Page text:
1. To request who is overall responsible for ensuring that the site (Edinburgh Futures and Crystal Macmillan building) is not containing evidence of vandalism.
2. To request how many reported incidents of graffiti vandalism have been addressed by Local Authority (asked separate with regards to transparency in Public Service organisations and environmental standards).
3. If the Scottish Government considers low level graffiti vandalism issues any less than 'any' graffiti vandalism.
4. Details of dates of any Scottish Government legislation issued since 2021 appointment of Interim Director on tracking and tackling graffiti vandalised communities in line with the remit of the Ministers (Safer Communities Directorate).
5. To request total additional cost of foundation working with regards to prevention of building collapse.
6. To request what extra financial impact and time this had for Balfour Beatty contractors and when the Scottish Government and Edinburgh University were notified of such (Edinburgh University will be asked to respond separate).
7. To request which materials were used to strengthen the foundations – (Only respond if the Scottish Government were consulted given the recent concerns with regards to other delayed building standards enquiries escalated to review bodies).
8. Which company supplied the material, manpower and the dates and cost the particular Foundation works were undertaken – (Only respond if the Scottish Government was consulted on tender processes to ensure cost implications were minimised but safety not compromised).
9. To ask if the United Kingdom Government were involved in discussions surrounding the foundations.
10. Dates of all discussions with all involved in this open to all initiative which was "old Royal Infirmary site".
The answers to your questions are as follows:
Local authorities are responsible for removing graffiti from council premises and there is no statutory requirement for the owner of private land to remove graffiti. The Antisocial Behaviour etc. (Scotland) Act 2004 (the 2004 Act), empowers local authorities to serve a ‘graffiti removal notice’ on a person responsible for a relevant surface in that local authority’s area where that surface has been defaced by graffiti and that graffiti is either offensive or detrimental to the amenity of the locality requiring them to remove the graffiti within a specified time of at least 28 days.The legislation also allows that where a person fails to comply with a graffiti removal notice, the local authority may remove the graffiti from the property themselves, may enter any land reasonably necessary for that purpose and may recover any costs incurred in doing so from the person on whom the graffiti removal notice was served.
While the 2004 Act does not empower local authorities to issue graffiti removal notices to the owners of private housing, business premises or other surfaces not covered by the 2004 Act (in other words, local authorities cannot issue such a notice unless the graffiti is offensive or detrimental to the amenity of the locality), there is nothing to stop local authorities from removing such graffiti providing they have the permission of the owner to do so. However, the extent to which they do so, and whether they charge for such a service, is a matter for individual local authorities.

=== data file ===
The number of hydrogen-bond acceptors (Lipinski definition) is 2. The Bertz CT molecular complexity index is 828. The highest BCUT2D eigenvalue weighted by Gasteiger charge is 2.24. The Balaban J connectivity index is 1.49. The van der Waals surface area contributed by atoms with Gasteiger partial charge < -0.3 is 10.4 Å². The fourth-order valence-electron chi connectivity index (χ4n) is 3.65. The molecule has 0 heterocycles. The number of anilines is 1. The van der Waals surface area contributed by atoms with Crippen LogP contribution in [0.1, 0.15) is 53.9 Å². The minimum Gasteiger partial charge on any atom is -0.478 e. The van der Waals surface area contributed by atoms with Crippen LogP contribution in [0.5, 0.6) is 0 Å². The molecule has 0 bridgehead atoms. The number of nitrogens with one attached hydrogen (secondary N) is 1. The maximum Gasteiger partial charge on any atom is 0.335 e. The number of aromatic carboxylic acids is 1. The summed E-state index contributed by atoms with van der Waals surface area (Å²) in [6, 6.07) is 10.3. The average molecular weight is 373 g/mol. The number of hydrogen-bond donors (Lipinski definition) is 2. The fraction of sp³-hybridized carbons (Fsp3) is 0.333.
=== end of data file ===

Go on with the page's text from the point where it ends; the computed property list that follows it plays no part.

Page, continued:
The Scottish Government does not have the information you have asked for because the Scottish Government does not collate or hold this information. This is a formal notice under section 17(1) of FOISA that the Scottish Government does not have the information you have requested. However, you may wish to consider contacting the relevant local authorities who may be able to help you. You may wish to be aware that Police Scotland publish information on police recorded incidents in their management information, including vandalism and by council area. The management information reports can be found here:
The Scottish Government is committed to ensuring that police and local authorities continue to have the powers and resources available to them, to take appropriate and proportionate action against individuals involved in antisocial behaviour, including all types of vandalism, including all graffiti vandalism. We continue to support the work of local authorities, Police Scotland and others to reduce the damage caused by antisocial behaviour – tackling the ‘symptoms’ and investing in prevention. Under the vandalism provisions contained in the Criminal Law (Consolidation) (Scotland) Act 1995, any person who, without reasonable excuse, wilfully or recklessly destroys or damages any property belonging to another shall be guilty of the offence of vandalism and liable for a fine up to £1,000. The Antisocial Behaviour etc. (Scotland) Act 2004 also enables the police to issue on-the-spot fixed penalties (£40) to people suspected of low-level statutory vandalism offences.
The Criminal Law (Consolidation) (Scotland) Act 1995 Provisions and the Antisocial Behaviour etc. (Scotland) Act 2004 have provisions in them relating to vandalism. There has been no new legislation in Scotland since 2021 that relates to vandalism nor to “tracking and tackling graffiti vandalised communities”.
Questions 5 – 10
The Scottish Government does not have the information you have asked for in Questions 5-10 because the Scottish Government is not responsible for this development. This is a formal notice under section 17(1) of FOISA that the Scottish Government does not have the information you have requested.
The Scottish Government is committed to publishing all information released in response to Freedom of Information requests. View all FOI responses at http://www.gov.scot/foi-responses.
Please quote the FOI reference
Central Enquiry Unit
Phone: 0300 244 4000
The Scottish Government
St Andrews House
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